These days, women talking openly about and sharing information around their menstrual cycles is the norm. This shift has not gone unnoticed by big brands, with the likes of Nike acknowledging the positive ways that being in tune with your cycle can impact your day-to-day life – especially when it comes to exercise.
Nike’s NikeSync tool is designed to help women recognise the different phases in their cycle, and how you best to train according to the phase of their menstrual cycle they’re in. Their NikeSync training programme, which sits on the Nike Training Club app, has been designed, along with the Menstrual Cycle Audio Guided Run on Nike Running Club, to get users started in working with their cycles.
Fluctuations in hormones can have a big impact on how you perform, but also the type of exercise you might feel inclined to do. Once you understand your cycle, you can train accordingly, boosting your performance and in turn, your immunity, as well as lowering stress levels.
NikeSync was created with the help of Dr Stacy Sims, PhD, Global Expert on Female Athlete Physiology. As part of the collaboration, Dr Sims identified four phases in the menstrual cycle, which happen with big hormone changes: the menstrual phase, the follicular phase, the early luteal and the late luteal phase.
Each cycle begins with day one of the menstrual phase – the bleeding stage. As this is unique to each woman, it’s especially important to listen to your own body when planning a workout. At this point, when your levels of oestrogen and progesterone are typically at their lowest, you may benefit from weight training or sprints. However if you’re experiencing pain, more gentle exercise like yoga can help ease symptoms while simultaneously boosting your endorphins – a natural form of pain relief.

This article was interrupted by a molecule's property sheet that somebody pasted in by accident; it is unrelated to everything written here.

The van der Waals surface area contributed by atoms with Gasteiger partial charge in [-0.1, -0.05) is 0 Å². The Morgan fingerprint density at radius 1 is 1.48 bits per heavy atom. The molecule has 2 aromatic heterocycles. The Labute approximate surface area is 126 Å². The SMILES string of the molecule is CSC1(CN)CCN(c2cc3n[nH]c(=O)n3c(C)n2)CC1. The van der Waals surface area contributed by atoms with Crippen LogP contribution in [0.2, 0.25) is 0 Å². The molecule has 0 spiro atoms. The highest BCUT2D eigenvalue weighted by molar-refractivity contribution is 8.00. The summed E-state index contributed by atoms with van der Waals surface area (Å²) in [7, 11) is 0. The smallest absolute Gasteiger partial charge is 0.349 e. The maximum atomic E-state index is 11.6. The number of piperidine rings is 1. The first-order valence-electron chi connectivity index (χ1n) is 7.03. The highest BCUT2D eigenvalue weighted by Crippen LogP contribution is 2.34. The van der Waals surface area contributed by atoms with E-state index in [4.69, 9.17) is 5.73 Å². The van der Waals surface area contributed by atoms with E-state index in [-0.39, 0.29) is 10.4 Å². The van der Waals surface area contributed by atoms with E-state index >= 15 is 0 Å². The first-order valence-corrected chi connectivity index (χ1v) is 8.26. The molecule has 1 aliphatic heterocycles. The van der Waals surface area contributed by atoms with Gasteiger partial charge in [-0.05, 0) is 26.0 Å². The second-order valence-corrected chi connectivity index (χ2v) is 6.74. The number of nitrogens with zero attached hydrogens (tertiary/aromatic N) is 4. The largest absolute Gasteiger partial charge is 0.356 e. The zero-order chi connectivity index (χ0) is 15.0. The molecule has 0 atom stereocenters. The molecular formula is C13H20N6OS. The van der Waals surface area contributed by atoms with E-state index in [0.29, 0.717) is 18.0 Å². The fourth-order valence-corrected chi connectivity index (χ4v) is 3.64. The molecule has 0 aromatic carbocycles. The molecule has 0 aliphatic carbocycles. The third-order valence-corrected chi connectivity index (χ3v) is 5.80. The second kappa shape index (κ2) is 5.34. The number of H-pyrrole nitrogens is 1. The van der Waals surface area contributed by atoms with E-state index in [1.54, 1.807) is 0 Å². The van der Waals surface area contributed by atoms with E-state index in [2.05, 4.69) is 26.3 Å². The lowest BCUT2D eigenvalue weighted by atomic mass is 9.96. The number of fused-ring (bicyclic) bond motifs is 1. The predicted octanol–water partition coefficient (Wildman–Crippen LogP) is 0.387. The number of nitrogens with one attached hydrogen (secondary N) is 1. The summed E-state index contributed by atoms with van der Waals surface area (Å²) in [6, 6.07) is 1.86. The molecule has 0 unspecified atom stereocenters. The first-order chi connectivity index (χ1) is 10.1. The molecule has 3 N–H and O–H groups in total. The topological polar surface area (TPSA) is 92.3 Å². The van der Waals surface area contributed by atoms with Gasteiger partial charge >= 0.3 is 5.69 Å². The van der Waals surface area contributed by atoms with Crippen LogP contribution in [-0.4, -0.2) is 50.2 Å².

The follicular phase falls roughly from day seven to 14. By now you could be ready to run faster and feel more energetic. It’s also around the time that your oestrogen levels will start to rise, which in turn will bring you more strength, endurance and focus, so you could benefit from athletic options like HIIT workouts.
During the early luteal phase – around day 14 to 21 – Nike suggests lighter weights and aerobic training, with a focus on endurance and resistance. Think: longer hill runs and moderate resistance training. As this phase draws to a close, shorten your workouts and concentrate on lower-intensity activity.
The late luteal phase is all about recovery and mobility training to accommodate a rise in progesterone levels, as your body prepares for your next period. Suggestions include meditation, yoga and Pilates, or simply a long walk.
Tech giant Apple also has plenty to offer women seeking to better understand their cycle. The new Apple Watch Series 8 has innovative new temperature technology. Dr Sumbal Desai, Apple’s Vice President of Health, explains that “women’s health is vastly under researched and under focused on”, and as a result, Apple wants to help women become more informed about their health, with the aid of in-depth cycle tracking.
The dual temperature sensors introduced for Series 8 can detect deviations in temperature overnight (if you wear your watch to bed), even one as small as 0.1 degrees celsius. After you have worn your watch for two cycles, this allows for “retrospective ovulation detection”. Meaning it can identify the temperature change that accompanies the biphasic shift after you ovulate, and therefore notify the user when they’ve ovulated – which can be a helpful tool for family planning.
This story originally appeared on British Vogue.